Sea Stories

The Pirates

"It is not possible to prevent the occasional appearance of enemy submarines within the range of our shores, but I can give an assurance that the measures which have been and will be taken are such as to render proceedings of this sort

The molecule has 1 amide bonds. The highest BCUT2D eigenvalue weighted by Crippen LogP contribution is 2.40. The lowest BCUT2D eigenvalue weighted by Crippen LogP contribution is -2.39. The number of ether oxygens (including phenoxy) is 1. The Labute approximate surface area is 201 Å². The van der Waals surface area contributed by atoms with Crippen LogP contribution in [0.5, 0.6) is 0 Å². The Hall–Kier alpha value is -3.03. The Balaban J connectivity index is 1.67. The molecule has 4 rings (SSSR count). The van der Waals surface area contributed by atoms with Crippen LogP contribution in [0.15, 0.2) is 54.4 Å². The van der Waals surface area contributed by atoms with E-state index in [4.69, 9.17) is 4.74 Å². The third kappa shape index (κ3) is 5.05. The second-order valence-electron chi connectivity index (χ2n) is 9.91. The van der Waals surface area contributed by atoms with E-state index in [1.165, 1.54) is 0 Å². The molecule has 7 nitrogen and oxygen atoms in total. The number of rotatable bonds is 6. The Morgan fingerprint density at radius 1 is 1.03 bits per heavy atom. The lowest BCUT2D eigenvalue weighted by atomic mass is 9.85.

increasingly dangerous to the submarines."--DR. MACNAMARA, _Financial Secretary to the Admiralty_. They looked an orderly little squadron of six as they steamed jauntily out towards the open sea in single line ahead through the grey-green, tide-ripped waters of the most thickly populated river estuary in the world. They were prosaic, snub-nosed-looking little craft, short and squat, with high, upstanding bows, prominent wheelhouses, and stumpy mizzen-masts abaft all. They hailed from many ports and still bore the letters and numbers of their peace-time vocation: F.D. for Fleetwood, G.Y. for Grimsby, B.F. for Banff, and P.D. for Peterhead. They were steam herring drifters in the ordinary, common, or garden, piping times of peace; little vessels which went to sea for days on end to pitch, wallow, and roll at the end of a mile or a mile and a half of buoyed drift-net, in the meshes of which unwary herring, in endeavouring to force a way through, presently found themselves caught by the gills. But now, each one of them flew the tattered, smoke-stained apology for a once White Ensign, and they were men-of-war, very much men-of-war. They had been at the game for nearly twenty-four months, and, through long practice, they elbowed their way in and out of the traffic with all the fussy, devil-may-care assertiveness of His Majesty's destroyers. Their admiral, a Royal Naval Reserve lieutenant, who, in peaceful 1914, was still the immaculate third officer of a crack Western Ocean passenger liner, looked out of his wheelhouse windows and surveyed the potbellied, lumbering cargo carriers steaming by with all the kindly tolerance of the regular man-of-war's man. He, though he did not look it, for they had been coaling an hour before and he was still grimy about the face, was the only commissioned officer in the squadron, fleet, flotilla, or whatever you like to call it. All the other craft were commanded by skippers, ex-peacetime-captains of the fishing craft, who were used to the sea and its vicissitudes, and knew the ins and cuts of their vessels far better than they could tell you. The men, for the greater part, were also fishermen enrolled in the Reserve, with here and there an ex-naval rating in the shape of a seaman gunner or signalman. They may have lacked polish. They knew little about springing smartly to attention and nothing whatsoever about the interior economy of a 6-inch gun. Their attire was sketchy, to say the least of it. Even the admiral wore grey flannel trousers, a once white sweater, and coloured muffler, and it is to be feared that an officer from a battleship might have referred to them collectively as a "something lot of pirates." Pirates they may have been, but at the best of times a strict adherence to the uniform regulations is not a fetish of those serving on board the vessels of the Auxiliary Patrol. They are, it is perfectly true, granted a sum of money by a paternal Government wherewith to purchase their kit, but brass buttons and best serge suits do not blend with life on board a herring drifter at sea in all weathers. Sea-boots, oilskins, jerseys, and any old thing in the way of trousers and headgear are far more fashionable. Indeed, one may occasionally happen upon a skipper wearing an ancient bowler hat when well out in the North Sea and away from the haunts of senior officers who might possibly take exception to his battered tile. But they all took their job seriously, though, like most sailor folk, light-heartedly. They were inured to the sea and its hardships; many of them were part owners of their own craft, even the man in the red Salvation Army jersey tittivating the six-pounder gun in the last little ship of the line. Exactly how they "strafed" the immoral and ubiquitous Hun submarine it is inexpedient to say. They had their little guns, of course, but were full of other 'gilguys' evolved for the same laudable purpose during a period of nearly two years of war. Moreover, the men were experts in their use, and that their 'gadgets' often worked to the detriment of Fritz may be deduced from that gentleman's extreme unwillingness to be seen in their vicinity, and a casual inspection of the records of the Auxiliary Patrol probably locked up somewhere in Whitehall. Some day these records may be made public, and then we shall read of happenings which will cause us to hold our breath, and our hair to bristle like a nail-brush. Who has not heard the story of the unarmed fishing boat which attacked a hostile periscope with nothing more formidable than a coal hammer, or the ex-fisherman who attempted to cloud Fritz's vision with a tar brush? Striving to encompass the destruction of the wily submarine is by no means a one-sided game. Our small craft generally manage to have a credit balance on their side, but Fritz is no fool, and is not the sort of person to go nosing round an obvious trap, or to walk blindfold into a snare. Sometimes he mounts larger and heavier guns than his antagonists, and may come to the surface out of range of their weapons and bombard them at his leisure. In such cases the hunters may become the hunted, and may perchance be 'strafed' themselves. Then there are always mines, contact with one of which may pulverise an ordinary wooden drifter into mere matchwood. The work is fraught with risk. It is every bit as dangerous as that of the mine-sweepers, and casualties, both in men and in ships, are simply bound to occur. But little is made of them. A few more names will appear in the Roll of Honour, and in some obscure newspaper paragraph we may read that "on Thursday last the armed patrol vessel ------ was blown up by a mine" or was "sunk by gunfire from a hostile submarine," and that "-- members of her crew escaped in their small boat and landed at ------." That is all; no details whatsoever, nothing but the bare statement. But the game still goes on. The men who cheerfully undergo these risks in their anxiety to serve their country, were not professional fighters before the war: they are now; but in the palmy days of peace they were fishermen, seamen through and through, who, year in and year out, fair weather or foul, were at sea in their little craft, reaping the ocean's harvest. Their life was ever a hard and a dangerous one, and the hazards and chances of war have made it doubly so. They have none of the excitement of a fight in the open. Much of their work in protecting the coastwise traffic is deadly in its monotony, and, as we have become used to it, has come to be looked upon as a matter of course. Their gallant deeds are rarely the subjects of laudatory paragraphs in the newspapers, and the great majority go unrewarded. Even if we do happen to meet a man wearing a little strip of blue and white ribbon on his coat or jumper and ask him why he was decorated, he merely laughs, wags his head, and says ---- nothing. It is very unsatisfactory of him. A MINOR AFFAIR H.M.S. -------- c/o G.P.O., LONDON. June 30th, 1916. MY DEAR DANIEL, You ask me for a more elaborate account of a certain little affair which took place some time ago. It was merely an episode of a few light cruisers, anything up to a score of destroyers, and some seaplanes; quite a minor and a comparatively unimportant little business which elicited a brief announcement from the Secretary of the Admiralty, and must have proved rather a Godsend to those newspapers whose readers were anxious for naval news in any shape or form. They made a certain amount of fuss about it, and the naval correspondents were soon hard at work elaborating the simple statement according to their usual habit. Indeed, the nautical expert of _Earth and Sea_, with the very best intentions in the world, even went so far as to devote the greater part of a column to the business. It is to be hoped that his readers were duly edified; but we, who had taken part in the affair, were merely rather amused. And so, for perhaps a week, and before being banished to the limbo of forgotten and unconsidered trifles, the business was a subject for intermittent conversation and a certain amount of conjecture. Then it was forgotten, and it is doubtful if it will ever be resurrected in any naval history of the war. We had quite a good passage across the North Sea, and at dawn on the day of the operation we arrived in the vicinity of the Danish coast not far from the German frontier. The weather was good for the time of year. Bitterly cold, of course, besides which there were frequent low-lying snow flurries which came sweeping down across the sea and made it barely possible to see more than a quarter of a mile; while our decks, except where the heat of the engine and boiler rooms melted the snow as it fell, were soon covered. But in between the squalls the sky was blue, the sea was flat calm, and there was hardly any wind. Moreover, there was not a sign or a vestige of a Hun anywhere, not even a Zeppelin; nothing in sight except a few Danish fishing craft. The seaplanes were soon hoisted out and started off on their job. They all seemed to get away without the slightest hitch, and it was a fine sight watching them taxi-ing along the calm water to get up speed, and then rising in the air one by one to disappear in the faint haze towards the horizon. What they were to do, exactly, I cannot say, but within ten minutes they had all disappeared and the squadron steamed to and fro waiting for their return. They were expected back in about an hour. The full hour passed, and nothing happened. Another quarter of an hour; but still no signs of the 'planes. On board the ships people began to get rather anxious, thinking that they had been brought down by the Huns, and everybody with glasses was looking to the south-eastward for signs of them. But at last, when they had almost been given up, the first one suddenly reappeared in the midst of a snow squall. He was hoisted in, and within the next ten minutes the whole covey, except two, had returned. How their business had gone off was never divulged. A story did get about afterwards,--I saw it mentioned in some of the newspapers,--to the effect that one of them had arrived within two hundred feet immediately over the object he wanted to drop his bombs on, and then found he could not let them go because the releasing gear was clogged up with frozen snow. Whether or not the yarn is true it is impossible to say, but imagine the fellow's feelings when, after planing down to two hundred feet with all the anti-aircraft guns in the place going full blast, he found he could not drop a single egg! Poor devil! The seaplanes that did return were soon hoisted in, but in the meanwhile eight destroyers and a couple of other craft had been sent on to steam down the coast in line abreast to see if by any chance the two missing ones had come down on the water. We were with this lot, and after an hour's steaming at 20 knots, by which time the island of Sylt was plainly visible about nine or ten miles dead ahead and no trace of the lost sheep had been seen, the search had to be abandoned. It was then that the three destroyers to seaward sighted two steam trawlers some way off to the south-westward. They were flying no colours so far as we could see, but seemed to be in single line ahead, and as they were going straight for Sylt it was pretty obvious that they were mine-sweepers or patrol boats, and not mere fishermen. The three outer destroyers,--we happened to be one of them,--promptly altered course to cut them off from the coast, and before very long we were buzzing along at something like 30 knots with an enormous mountain of water piled up in our wake, the water being rather shallow. The trawlers, poor chaps, hadn't a dog's chance of getting away or of doing anything; but I must say we all admired them for their pluck. They had got into line abreast, and soon, when we were within about 5,000 yards, our leading craft hoisted some signal. We had no time to look it up in the book, but took it to be a signal asking if they would surrender. But not a bit of it. They were patrol boats, and each of them had a small gun, and presently there came a flash and a little cloud of brown smoke from the nearer one of the two. The shell fell some distance short. We had all held our fire up till then, for it was mere baby killing and we did not want to do the dirty on them if it could be avoided, but as they started the game of firing on us, we had no alternative but to reply. The sea round about the nearer craft was soon spouting with shell splashes, and between the fountains of spray and clouds of dense smoke in which she tried to hide herself, we could see the red flashes of some of our shell as they hit and burst, and the spurt of flame from her own little gun as she fired at us. Only three or four of her projectiles came anywhere near, while the havoc on board her must have been indescribable. It was a hateful business to have to fire at her at all, but what else could we do as she would not surrender? It was all over very soon. The nearer trawler was almost hidden in smoke, and presently, when we got ahead of her and to windward at a range of about 1,500 yards, we noticed a white thing fluttering in her mizzen rigging. It was a shirt, as we discovered afterwards, and a signal of surrender, so we ceased firing at once and ran down to her to pick up the survivors. The further trawler, meanwhile, had been sunk by the destroyer ahead of us, the crew having abandoned her beforehand in two boats. We steamed fairly close to our fellow and lowered a boat, for we could see all the survivors standing up with their hands above their heads. The ship herself was in a deplorable state. Shell seemed to have burst everywhere, and one of the first which struck her had cut a steam pipe in the engine-room and had stopped the engines. Clouds of steam were coming from aft, her upper deck was a shambles, and she was badly holed and on fire. She was still afloat, though sinking fast. Our boat went across and brought back those that remained of her crew. There were thirteen of them all told, including the skipper, and of the men one was badly, and four more slightly, wounded. Nine had been killed outright. Then occurred rather a pleasing incident. Our men, a long time before, were going to do all sorts of desperate things to any Germans they got hold of. They were full of the Lusitania business, bomb dropping from Zeppelins, and the treatment of our prisoners. But when the time came there was a complete revulsion of feeling. They were kindness itself, and when the prisoners came on board the seamen met the seamen and escorted them forward like honoured guests, while our stokers did the same for their opposite numbers. We took all necessary precautions, of course, but the Germans were very well behaved and gave us no trouble at all. They were a particularly fine and intelligent-looking lot of men, and presently, when the wounded had been attended to, our fellows were filling them up with food and cocoa on the mess-deck. They seemed very pleased to get it, and judging from what one heard afterwards, they had evidently expected to be manacled, leg-ironed, and fed on biscuit and water. But our men did the best they could for them; gave them food, clothes, and cigarettes. The Germans were profoundly grateful, but couldn't quite understand it. Their skipper, a reserve officer who spoke English like a native, had served as an officer in British ships, and seemed a good fellow. He was pleased to be congratulated on his plucky fight; but it was rather pathetic all the same, for he had been cut off practically at his own front door. "You came upon us so suddenly and so near home," he said, looking at Sylt which was only six or seven miles away. "We had not a chance to do anything." He told us that he had been in the wheelhouse of his trawler when the show started. One of our first shell passed through the glass windows within a foot of his head without bursting, and the very next did the damage in the engine-room. He ran down there to see what could be done, and this must have saved his life, for while he was away another shell burst in the wheelhouse and put about twenty holes in his greatcoat which was lying on the settee. I saw the coat and the holes when he came on board, and noticed it had the ribbon of the Iron Cross and that of some other decoration in the button-hole. He showed me his Iron Cross and was very proud of it, but what he got it for I did not gather. He seemed rather secretive about it. The other decoration, with a red-and-white ribbon, was the "Hamburg Cross," which is given to all officers and men belonging to the town who get the Iron Cross. I believe the other Hansa towns follow the same custom with their braves. One thing about the skipper which struck me favourably was that he seemed very keen on the welfare of his men. The poor fellow who was badly wounded had been hit in the back, and three or four pieces of shell were still inside him. He must have been in terrible agony, but was very brave and did not utter a sound. An operation was quite out of the question, and as the poor chap was obviously in great pain our Surgeon-Probationer put him in a hammock on the mess-deck and gave him morphia. Soon afterwards the skipper asked to be allowed to visit him, and when the Doc. next went forward he found him swabbing the patient's brow with icy cold water to bring him to! The Doc. was rather peevish about it. But to get on with the story of what happened. The trawler was sinking, but not quite fast enough, so we finished her off with a couple of lyddite shell on the waterline. In the meanwhile, as you probably know, for it was officially announced at the time, two destroyers had been in collision. The rammer crumpled her bows up a bit, but could still steam, but the ship rammed was rather badly damaged, and had to be taken in tow. It was in the middle of this operation that many hostile seaplanes, stirred up like a wasps' nest by our 'planes earlier in the morning, came out and started dropping bombs. None of them came very close to us,--the bombs, I mean,--but we saw a string of five fall and explode practically alongside one destroyer, and heard afterwards that there had been a free fight on her upper deck to secure as trophies the splinters which dropped on board. We were all using our A.-A. guns, and though we did not actually hit any of them so far as we could see, we made them keep up to a height from which accurate bomb-dropping was an impossibility, so nobody was hit. But nevertheless it was unpleasant, for no sooner had they let go one consignment than they went home again, filled up afresh, and came back for another go. They were bombing us off and on for four or five hours, so far as I can remember, and we counted seven or eight of the blighters in sight at once, so it was "embarras de richesse" so far as targets went. We weren't going very fast, for the damaged destroyer could not be towed at a respectable speed on account of her injuries, and at about five o'clock in the afternoon the glass had gone down a lot, and the wind and sea started to get up from the westward. The prospect was not altogether joyful. We had heard the two trawlers shouting for help by wireless before we sank them, and knew that the German seaplanes had probably seen and reported an injured ship being taken in tow. (This afterwards turned out to be the case, though, according to their communique, the seaplanes claimed to have bagged her with a bomb, which was not so.) Moreover, Heligoland was a bare sixty miles away under our lee, so the chances were L100 to 1/2d. that the Huns would come out during the night and try to scupper the lot of us. It was with some joy, then, that we found there was a pretty strong supporting force within easy distance. In fact, we actually sighted them at about 6 p.m. The weather grew steadily worse, and by sunset there was a pretty big sea and a fresh breeze, both of which were increasing every minute. The poor old ship in tow was making very heavy weather of it, while even we were pretty lively. But things got worse, for by ten o'clock, and a pitch dark night it was, it was blowing nearly a full gale. The sea, too, had got up to such an extent that there was nothing for it but to abandon the damaged destroyer. It was easier said than done, for the sea was too big for lowering boats, and the only other alternative was for some other craft to go alongside her and to take the men on. I did not see the business myself, but believe another destroyer put her stem up against the side of the one sinking and kept it there by going slow ahead, while the men hopped out one by one over the bows. It was a most excellent bit of work on the part of the salvor, for with the two ships rolling, pitching, and grinding in the sea, and in utter darkness, it required a very good head and cool judgment to know how much speed was necessary to keep the bows just touching, and no more. If they had come into violent contact the rescuing ship might have been very badly damaged. I believe they had to have several shots at it, before they got every man away, but though two fell overboard in jumping across, they pulled it off all right without losing a single life. The only damage to the rescuing ship was a little bit of a bulge on the stem just below the forecastle, but this did not make a leak or impair her efficiency in any way, and she went about for months afterwards without having it straightened. They had every right to be proud of their honourable scar! The poor old ship which had to be abandoned was then left to her fate, and nobody saw the end of her. It must have been at about this time, though we did not see it, that some hostile destroyers came upon our light cruisers, or rather, our cruisers happened upon them. What took place I don't quite know, but the Huns were apparently sighted quite close, and our leading ship, jamming her helm over and increasing speed, rammed one full in the middle and cut her in halves. It must have been an awful moment for the poor wretches, for the stern portion of the destroyer sank one side, and the bow part went rushing on into the darkness at about thirty knots. The men on board her could be heard yelling, but it was quite impossible to do anything to save them as other enemy destroyers were in the neighbourhood and the sea was far too bad for lowering boats. Nothing else of interest took place during the night, except that the weather got worse and worse. The next morning, when we were steaming against it, we were having a terrible doing, and it lasted for about twenty-four hours, until we got under the lee of the coast. The sea was one of the worst we had ever experienced, short and very steep, and we couldn't steam more than about eight knots against it. The motion was very bad, the ship crashing and bumping about in a most unholy manner, and we were all wet through and rather miserable. No hot food, either, for the galley fire had been put out. The prisoner who had been badly wounded died early next morning. The Doctor said he might have lived if the weather had been good, but the motion finished him, poor fellow. He was buried at sea, the German officer reading the burial service. We eventually got back into harbour and disembarked the prisoners, and never was I more pleased to get a decent meal and a little sleep. Aunt Maria, having so many nephews, has just sent me another fountain pen, the third since the war started. Also a pair of crimson socks knitted by her cook. The pen will be useful. Do you want any more cigarettes? You never acknowledged the last lot I sent, you ungrateful blighter, and at any rate I think it's high time you wrote me a letter. Your last one was a postcard. Forgive this letter of mine if it is a bit disconnected, but it's the best I can do at present. Well, the best of luck and may you not stop a Hun bullet or a bit of shrapnel. Yours always, T.